The rocks on Mars tell us stories about their past. To decipher these stories, a scientist must become a detective, searching for clues and fitting them with theories. The above photograph of the rocky Martian surface to the northeast of Pathfinder's landing site provides many such clues. For example, at least three types of rocks are evident, marked with red, white and blue arrows. The red arrows point to smooth rocks, which Pathfinder scientists hypothesize have been eroded by tumbling through ancient channels of water which evaporated long ago. The blue arrows indicate a different type of rock, ragged ones with sharp edges, hypothesized to have been ejected when nearby craters formed or volcanoes erupted. The white areas are more mysterious, and might be some sort of composite material. Sojourner was recently diverted to study these white areas to gather more clues so continued detective work can yield better insight into the Martian past.
Approaching the inner Solar System, comet Hale-Bopp's icy nucleus is heated by sunlight, accelerating its production of dust and gas. Shrouded in the resulting cloud, known as the coma, the cometary nucleus remains hidden from direct view. However, astronomers using a 2.2 meter telescope at the European Southern Observatory in May, were able to detect an enormous jet of dust extending northward (up) from the nuclear region as seen in this false color image. Dust jets may arise from vents on the surface of the nucleus. Early estimates of the size of Hale-Bopp's nucleus have indicated that it could be as large as 40 kilometers (24 miles) in diameter -- several times larger than comet Halley's. Hale-Bopp's copious dust production bodes well for it becoming a bright naked-eye comet in the spring of 1997.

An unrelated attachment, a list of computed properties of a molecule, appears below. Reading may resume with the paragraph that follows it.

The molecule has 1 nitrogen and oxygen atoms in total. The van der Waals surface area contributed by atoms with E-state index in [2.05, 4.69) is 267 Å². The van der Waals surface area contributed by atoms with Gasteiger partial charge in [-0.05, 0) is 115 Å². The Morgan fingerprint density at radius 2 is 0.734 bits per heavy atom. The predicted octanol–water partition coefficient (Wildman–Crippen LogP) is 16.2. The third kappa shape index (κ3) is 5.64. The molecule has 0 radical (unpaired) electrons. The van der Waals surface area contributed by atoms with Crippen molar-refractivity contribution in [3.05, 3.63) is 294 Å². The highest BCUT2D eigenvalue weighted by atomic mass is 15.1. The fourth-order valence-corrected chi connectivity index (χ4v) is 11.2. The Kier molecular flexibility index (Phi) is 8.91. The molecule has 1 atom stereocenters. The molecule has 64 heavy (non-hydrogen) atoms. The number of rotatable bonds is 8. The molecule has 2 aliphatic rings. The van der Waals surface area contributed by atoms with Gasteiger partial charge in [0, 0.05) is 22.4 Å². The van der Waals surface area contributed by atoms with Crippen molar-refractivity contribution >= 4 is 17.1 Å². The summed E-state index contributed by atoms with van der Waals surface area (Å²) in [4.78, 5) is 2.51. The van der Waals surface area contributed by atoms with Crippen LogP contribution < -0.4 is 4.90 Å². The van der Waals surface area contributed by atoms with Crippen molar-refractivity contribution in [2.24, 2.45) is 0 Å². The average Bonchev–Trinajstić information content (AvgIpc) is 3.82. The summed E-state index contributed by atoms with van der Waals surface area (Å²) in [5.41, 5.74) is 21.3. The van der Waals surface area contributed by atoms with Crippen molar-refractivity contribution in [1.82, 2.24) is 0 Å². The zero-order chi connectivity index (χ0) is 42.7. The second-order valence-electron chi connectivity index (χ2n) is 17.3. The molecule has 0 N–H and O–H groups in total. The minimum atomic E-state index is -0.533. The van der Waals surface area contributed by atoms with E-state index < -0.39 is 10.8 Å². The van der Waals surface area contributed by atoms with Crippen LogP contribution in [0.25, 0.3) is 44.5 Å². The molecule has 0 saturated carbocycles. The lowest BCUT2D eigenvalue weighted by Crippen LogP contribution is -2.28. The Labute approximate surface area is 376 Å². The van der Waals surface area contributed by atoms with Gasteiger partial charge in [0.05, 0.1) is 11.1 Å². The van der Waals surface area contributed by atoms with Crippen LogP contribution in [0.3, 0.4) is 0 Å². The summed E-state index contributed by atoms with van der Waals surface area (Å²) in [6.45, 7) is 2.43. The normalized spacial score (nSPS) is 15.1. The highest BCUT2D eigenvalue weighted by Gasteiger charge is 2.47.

The Dumbbell Nebula is a beautiful red and blue planetary nebula in the constellation of Vulpecula. It is the 27th object on Charles Messier's list of diffuse sky objects, and so is referred to as M27. Its high surface brightness makes it a good target for small telescopes. The term planetary nebula, used to describe this general class of objects, is misleading. Although these objects may appear round and planet-like in small telescopes, astronomers have determined them to be stars surrounded by cocoons of gas blown off in the late stages of evolution.